Then come Zoncolan, he was suddenly dropping everybody, including Yates who was absolutely flying at that point of the race. Not that easy to choose between this and Landis vol.2. For an honourable third goes Thomas winning (in dominating fashion) the Tour after spending his entire career proving he is not a 3-week rider.

1. Froome coming up with Landis vol.2
2. Froome on Zoncolan
3. Thomas winning the Tour

Honorable mention to Quickstep for teamwide performance, although no single rider of theirs stood out enough to get a separate mention in this thread.
 
Der Top Dawg Alien - Froome Since last July. Winner of 3 consecutive GTs and 4 consecutive podium- Last seen Hinault in 1983
Finestre Performance pulling back 3 mins in single stage- Last Seen Landis 2006. Riders are known to win GTs comfortably by 2 mins over 21 stages.
Der Little Alien - Dumoulin - 2nd in 2 consecutive GTs- Not done since Pantani
Il Mutants - Simon Yates - Weightless mountain performance but failed ultimately. - Not classified as Alien due to failure
Thomas - Track cyclist and cobble specialist wining on Alpe D'huez(Mecca of climbers) - Dissed by LA for a slow timing of ~41 min- Not classified as Alien due to slow timing
Jacked Up Humans - Quickstep - Singular good performances
Le Bread & Water Human - Pinot - Good performance followed by bad performance next day- Too many failures for above classification
 
I'm too lazy to search for his results, but Wout van Aert was a real eye opener during the classics.
I could be wrong, but I think it was his first foray into the world tour peloton, and he was dusting seasoned riders like they were standing still.
 
the delgados said:
I'm too lazy to search for his results, but Wout van Aert was a real eye opener during the classics.
I could be wrong, but I think it was his first foray into the world tour peloton, and he was dusting seasoned riders like they were standing still.
He and van der Poel are extreme outliers as cross riders. It could be seen for miles away that they would be able to slot right into the thick of things on the road too.

By the way: God I hate the use of the words "alien" and "nuclear" all the damn time on this freakshow of a subforum. Why can't you just talk like normal people? Why would aliens be better at riding a bike than people for whom the bikes are designed? And why on earth would exposition to nuclear radiation help improve one's abilities on a bike? I don't see the current peloton littered with 32-year-old Ukrainians.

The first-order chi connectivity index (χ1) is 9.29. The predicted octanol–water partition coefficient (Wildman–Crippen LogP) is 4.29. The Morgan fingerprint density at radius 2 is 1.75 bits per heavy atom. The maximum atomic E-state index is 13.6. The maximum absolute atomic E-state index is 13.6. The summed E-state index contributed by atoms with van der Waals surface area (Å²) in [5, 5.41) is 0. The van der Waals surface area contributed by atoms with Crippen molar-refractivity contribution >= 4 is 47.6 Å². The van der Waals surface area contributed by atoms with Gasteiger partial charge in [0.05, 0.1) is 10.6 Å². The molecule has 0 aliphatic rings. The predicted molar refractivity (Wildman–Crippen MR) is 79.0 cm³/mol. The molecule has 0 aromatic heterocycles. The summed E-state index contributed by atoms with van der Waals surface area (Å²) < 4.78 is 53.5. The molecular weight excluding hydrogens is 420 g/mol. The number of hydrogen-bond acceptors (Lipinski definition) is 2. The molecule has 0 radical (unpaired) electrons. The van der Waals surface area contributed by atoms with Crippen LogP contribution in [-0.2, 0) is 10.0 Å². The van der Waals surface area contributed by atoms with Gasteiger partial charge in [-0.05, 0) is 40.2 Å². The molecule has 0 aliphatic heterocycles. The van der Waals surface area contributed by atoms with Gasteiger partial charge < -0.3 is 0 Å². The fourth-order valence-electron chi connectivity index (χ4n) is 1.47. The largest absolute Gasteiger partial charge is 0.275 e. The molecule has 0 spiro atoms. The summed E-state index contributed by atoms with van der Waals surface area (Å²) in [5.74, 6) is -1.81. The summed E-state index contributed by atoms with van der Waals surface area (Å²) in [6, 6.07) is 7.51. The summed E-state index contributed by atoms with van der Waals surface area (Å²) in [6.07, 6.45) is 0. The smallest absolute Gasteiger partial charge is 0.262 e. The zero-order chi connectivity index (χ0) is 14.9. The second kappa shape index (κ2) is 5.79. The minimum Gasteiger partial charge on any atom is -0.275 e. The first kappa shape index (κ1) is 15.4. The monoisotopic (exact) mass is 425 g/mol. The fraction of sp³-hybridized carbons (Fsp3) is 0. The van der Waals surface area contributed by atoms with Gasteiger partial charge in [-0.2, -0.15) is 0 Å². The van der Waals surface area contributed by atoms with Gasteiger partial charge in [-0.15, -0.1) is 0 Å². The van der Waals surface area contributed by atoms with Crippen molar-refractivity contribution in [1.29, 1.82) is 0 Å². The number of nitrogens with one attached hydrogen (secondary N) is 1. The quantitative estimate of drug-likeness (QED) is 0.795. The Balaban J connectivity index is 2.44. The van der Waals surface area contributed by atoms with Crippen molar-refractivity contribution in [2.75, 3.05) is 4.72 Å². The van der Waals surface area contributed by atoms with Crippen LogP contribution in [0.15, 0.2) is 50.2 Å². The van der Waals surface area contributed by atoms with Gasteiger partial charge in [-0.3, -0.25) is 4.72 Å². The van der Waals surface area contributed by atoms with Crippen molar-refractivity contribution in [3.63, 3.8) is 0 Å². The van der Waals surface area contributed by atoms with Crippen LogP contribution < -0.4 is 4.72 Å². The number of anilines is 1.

Obviously the most alien-like rider in the history is Haimar Zubeldia because you could never be quite sure he existed. Perhaps Louis Meintjes is the new alien.

And why is this the 2019 awards? How on earth are we to know who will be performing most extra-terrestrially (whatever that may entice) next year?
 
Mar 18, 2009
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By the way: God I hate the use of the words "alien" and "nuclear" all the damn time on this freakshow of a subforum. Why can't you just talk like normal people? Why would aliens be better at riding a bike than people for whom the bikes are designed? And why on earth would exposition to nuclear radiation help improve one's abilities on a bike? I don't see the current peloton littered with 32-year-old Ukrainians.
Maybe it's just down to not being familiar with the idioms of the English language? "Out of this world" means amazing, hence extraterrestrial, used a lot in the 90s when pros were intimating a performance was unnaturally amazing, e.g. doped. Thus an alien performance.

Nuclear in context just means explosive or unbounded power. In 50s B movies, when someone is irradiated with nuclear radiation they literally glow, which also has been adapted in the doping context, e.g. "he took so much testosterone he was still glowing when he got tested."
 
hulkgogan said:
By the way: God I hate the use of the words "alien" and "nuclear" all the damn time on this freakshow of a subforum. Why can't you just talk like normal people? Why would aliens be better at riding a bike than people for whom the bikes are designed? And why on earth would exposition to nuclear radiation help improve one's abilities on a bike? I don't see the current peloton littered with 32-year-old Ukrainians.
Maybe it's just down to not being familiar with the idioms of the English language? "Out of this world" means amazing, hence extraterrestrial, used a lot in the 90s when pros were intimating a performance was unnaturally amazing, e.g. doped. Thus an alien performance.

Nuclear in context just means explosive or unbounded power. In 50s B movies, when someone is irradiated with nuclear radiation they literally glow, which also has been adapted in the doping context, e.g. "he took so much testosterone he was still glowing when he got tested."
Another annoying metaphor, thanks for adding to my list.

I am familiar with the English language, I just for some reason find these idioms or metaphors or euphemisms or whatever you'd call them incredibly irritating.

Maybe it doesn't help that they completely unjustifiedly so often are thrown at each and every rider who is able to push one more watt than his nearest competitor in a given race or than he presumably previously had been able to push.